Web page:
One of the most common events in constructing a model is introducing new functions. New functions are usually introduced using the defun form; we'll encounter some exceptions later. Proposed function definitions are checked to make sure that they are syntactically and semantically acceptable (e.g., that all mentioned functions have been previously defined) and, for recursive functions, that their recursive calls terminate. A recursive function definition is guaranteed to terminate if there is some some ``measure'' of the arguments and a ``well-founded'' ordering such that the arguments to the function get smaller in each recursive call. See well-founded-relation.

For example, suppose that we need a function that will append two lists together. (We already have one in the ACL2 append function; but suppose perversely that we decide to define our own.) Suppose we submit the following definition (you should do so as well and study the system output):

(defun my-app (x y) (if (atom x) y (cons (car x) (my-app x y))))

The system responds with the following message:

ACL2 Error in ( DEFUN MY-APP ...): No :MEASURE was supplied with the definition of MY-APP. Our heuristics for guessing one have not made any suggestions. No argument of the function is tested along every branch and occurs as a proper subterm at the same argument position in every recursive call. You must specify a :MEASURE. See :DOC defun.

This means that the system could not find an expression involving the formal parameters x and y that decreases under some well-founded order in every recursive call (there is only one such call). It should be clear that there is no such measure in this case because the only recursive call doesn't change the arguments at all. The definition is obviously flawed; if it were accepted and executed it would loop forever. Notice that a definition that is rejected is not stored in the system database; there is no need to take any action to have it ``thrown away.'' Let's try again with the correct definition. The interaction now looks like (we're also putting in the ACL2 prompt; you don't type that):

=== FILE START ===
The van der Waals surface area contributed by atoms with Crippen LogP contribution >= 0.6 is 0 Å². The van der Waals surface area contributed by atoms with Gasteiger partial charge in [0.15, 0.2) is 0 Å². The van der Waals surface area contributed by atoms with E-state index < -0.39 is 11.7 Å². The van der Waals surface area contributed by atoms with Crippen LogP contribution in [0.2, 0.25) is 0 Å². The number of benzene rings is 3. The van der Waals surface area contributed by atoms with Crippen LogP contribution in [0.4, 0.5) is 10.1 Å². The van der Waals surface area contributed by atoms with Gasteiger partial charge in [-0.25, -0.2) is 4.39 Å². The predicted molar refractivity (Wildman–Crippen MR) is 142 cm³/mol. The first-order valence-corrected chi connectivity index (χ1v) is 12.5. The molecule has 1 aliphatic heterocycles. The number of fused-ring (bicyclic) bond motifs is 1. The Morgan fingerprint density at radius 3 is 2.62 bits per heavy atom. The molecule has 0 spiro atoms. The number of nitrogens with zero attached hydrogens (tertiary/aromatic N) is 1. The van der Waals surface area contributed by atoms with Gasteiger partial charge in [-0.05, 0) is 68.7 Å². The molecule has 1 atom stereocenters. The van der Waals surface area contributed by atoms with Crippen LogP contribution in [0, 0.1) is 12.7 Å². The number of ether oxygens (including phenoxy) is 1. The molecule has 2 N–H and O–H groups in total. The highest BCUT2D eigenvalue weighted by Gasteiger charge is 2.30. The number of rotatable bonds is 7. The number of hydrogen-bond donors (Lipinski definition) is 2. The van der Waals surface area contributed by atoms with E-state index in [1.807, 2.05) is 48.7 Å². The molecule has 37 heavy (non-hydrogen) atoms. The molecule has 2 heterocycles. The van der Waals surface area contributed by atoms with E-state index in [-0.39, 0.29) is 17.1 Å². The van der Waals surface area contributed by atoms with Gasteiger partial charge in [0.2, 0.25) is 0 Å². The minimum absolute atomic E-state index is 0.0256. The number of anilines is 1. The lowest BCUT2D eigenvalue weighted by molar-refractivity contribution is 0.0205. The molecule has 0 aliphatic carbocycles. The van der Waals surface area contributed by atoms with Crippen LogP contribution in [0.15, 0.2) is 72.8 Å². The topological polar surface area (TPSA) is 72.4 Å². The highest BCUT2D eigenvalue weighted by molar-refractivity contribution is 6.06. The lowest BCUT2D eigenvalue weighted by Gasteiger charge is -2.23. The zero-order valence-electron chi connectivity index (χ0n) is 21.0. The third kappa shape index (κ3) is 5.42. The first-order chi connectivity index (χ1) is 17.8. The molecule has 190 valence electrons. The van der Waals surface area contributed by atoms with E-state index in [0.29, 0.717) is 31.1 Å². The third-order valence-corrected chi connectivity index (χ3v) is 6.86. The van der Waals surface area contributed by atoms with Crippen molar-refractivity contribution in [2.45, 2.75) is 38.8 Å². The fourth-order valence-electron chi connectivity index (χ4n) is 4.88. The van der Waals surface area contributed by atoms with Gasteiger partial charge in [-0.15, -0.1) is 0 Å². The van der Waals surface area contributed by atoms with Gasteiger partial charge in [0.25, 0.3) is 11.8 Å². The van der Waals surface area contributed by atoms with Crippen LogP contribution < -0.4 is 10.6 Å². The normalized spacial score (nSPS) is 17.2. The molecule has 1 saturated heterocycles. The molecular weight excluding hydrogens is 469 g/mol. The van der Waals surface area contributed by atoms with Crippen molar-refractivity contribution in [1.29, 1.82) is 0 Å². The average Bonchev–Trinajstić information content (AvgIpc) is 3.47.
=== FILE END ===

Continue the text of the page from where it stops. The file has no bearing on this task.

ACL2 !>(defun my-app (x y) (if (atom x) y (cons (car x) (my-app (cdr x) y))))

The admission of MY-APP is trivial, using the relation E0-ORD-< (which is known to be well-founded on the domain recognized by E0-ORDINALP) and the measure (ACL2-COUNT X). We observe that the type of MY-APP is described by the theorem (OR (CONSP (MY-APP X Y)) (EQUAL (MY-APP X Y) Y)). We used primitive type reasoning.

Summary Form: ( DEFUN MY-APP ...) Rules: ((:FAKE-RUNE-FOR-TYPE-SET NIL)) Warnings: None Time: 0.07 seconds (prove: 0.00, print: 0.00, other: 0.07) MY-APP

Notice that this time the function definition was accepted. We didn't have to supply a measure explicitly; the system inferred one from the form of the definition. On complex functions it may be necessary to supply a measure explicitly. (See xargs.)

The system output provides several pieces of information.

The revised definition is acceptable. The system realized that there is a particular measure (namely, (acl2-count x)) and a well-founded relation (e0-ord-<) under which the arguments of my-app get smaller in recursion. Actually, the theorem prover proved several theorems to admit my-app. The main one was that when (atom x) is false the acl2-count of (cdr x) is less than (in the e0-ord-< sense) the acl2-count of x. Acl2-count is the most commonly used measure of the ``size`` of an ACL2 object. E0-ord-< is the ordering relation on ordinals less than epsilon-0. On the natural numbers it is just ordinary ``<''.

The observation printed about ``the type of MY-APP'' means that calls of the function my-app will always return a value that is either a cons pair or is equal to the second parameter.